In my role I see system demos a number of times each week. As I am someone who likes change, great solutions and innovation, I always approach them with a sense of anticipation and excitement, waiting to be blown away.
Unfortunately this rarely happens and has got me thinking about why.
Whilst there may be situational factors such as a poor sales person or a poor product, my summation is that the problem is deeper rooted than that. I believe the problem is that for many learning systems they are not really solving a problem or creating value.
Now this may seem like a controversial view but hear me out.
The starting point for me is to understand what are the business problem that learning or learning systems are trying to address. Too often learning systems are addressing problems with learning rather than with business performance. The funny thing is that is you read many of the problems put forward by vendors they can sound like business problems until you scratch the surface.
The problems stem from the evolution of learning technology and the repetitive evolutions of technology to solve these problems created by learning systems rather than the underlying business problem. So let’s follow the journey.
We want to be able to deploy costly classroom training, predominantly compliance online to save on money, travel time etc. We also want to ensure consistent messages are given and we can report on compliance to keep us open and out of jail.
This was delivered via SCORM packaged learning on a Learning Management System (LMS).
Most of this initial training was not valued by the business, learners or their line managers and therefore became a periodic chore. People would need consistent reminding, would try to skip content to get to the test or get others to complete learning for them. To make this chore more palatable a range of interactivity was often added, which in essence made the learning longer and possibly patronising.
Learning designers and teams developed a lot of habits and practices which were not around solving the underlying problem but were rooted in trying to fix the issues with the solution. Learners and businesses received an initial poor impression of learning teams as the people who forced you to do irrelevant nonsense.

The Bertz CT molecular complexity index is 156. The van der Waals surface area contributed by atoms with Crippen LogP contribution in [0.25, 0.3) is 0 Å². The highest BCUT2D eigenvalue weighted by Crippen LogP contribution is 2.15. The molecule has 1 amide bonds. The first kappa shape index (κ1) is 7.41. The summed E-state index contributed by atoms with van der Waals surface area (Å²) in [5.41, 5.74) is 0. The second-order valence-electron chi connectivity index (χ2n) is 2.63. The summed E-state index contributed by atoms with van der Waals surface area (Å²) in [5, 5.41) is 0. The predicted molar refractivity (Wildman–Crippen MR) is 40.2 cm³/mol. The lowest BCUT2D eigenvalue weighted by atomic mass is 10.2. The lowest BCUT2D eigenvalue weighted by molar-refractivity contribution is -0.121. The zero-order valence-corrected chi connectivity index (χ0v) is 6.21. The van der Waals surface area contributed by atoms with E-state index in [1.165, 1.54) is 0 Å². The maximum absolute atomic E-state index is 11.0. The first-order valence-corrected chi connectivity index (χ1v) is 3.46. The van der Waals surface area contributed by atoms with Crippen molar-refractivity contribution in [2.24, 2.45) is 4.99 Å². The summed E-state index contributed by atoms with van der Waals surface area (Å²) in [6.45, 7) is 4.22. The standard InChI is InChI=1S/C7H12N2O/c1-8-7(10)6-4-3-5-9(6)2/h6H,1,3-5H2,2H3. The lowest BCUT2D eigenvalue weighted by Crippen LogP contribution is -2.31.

Learning technology gained a poor reputation and even those who were doing really creative things were challenged by a negative view of online learning. This in itself became the core of the challenge for stage 2.
Companies recognised that individuals were using more and more tech in their personal and outside work lives but use of learning tech needed to be forced and was not a space employees would choose to go. Long and costly content development processes meant that content would only be developed for key roles, so the scope learning available online was limited with little of relevance to most roles.
The evolution of Learning Experience Platforms (LXPs). These platforms aimed to offer a consumer type experience to keep employees wanting to return. They would often contain social elements or gamification to reward learner engagement. They had the ability to host content which was more granular and not wrapped into a course. This could be individual videos or articles. Some hosted content. Others collated or curated content together.
LXP’s promised a great experience for everyone and in some cases as with other learning tech innovations they delivered. However, many organisations bought into the dream but did not have the approach, skillset, mindset or budget to deliver the promised experience. Organisations were encouraged to drive user generated content but in many cases this was counter cultural. Internal learning teams who did not have content development skills did not have budget to have external materials developed. The previous view of learning platforms was hard to shift and engagement could be difficult to build.
Many early adopters fell into a battle to drive engagement. This effectively became a ratings war for many and business impact became lost behind a drive for views likes and shares. To drive numbers and mitigate content strategy challenges off the shelf content libraries could be uploaded or linked to your learning system to provide content for all.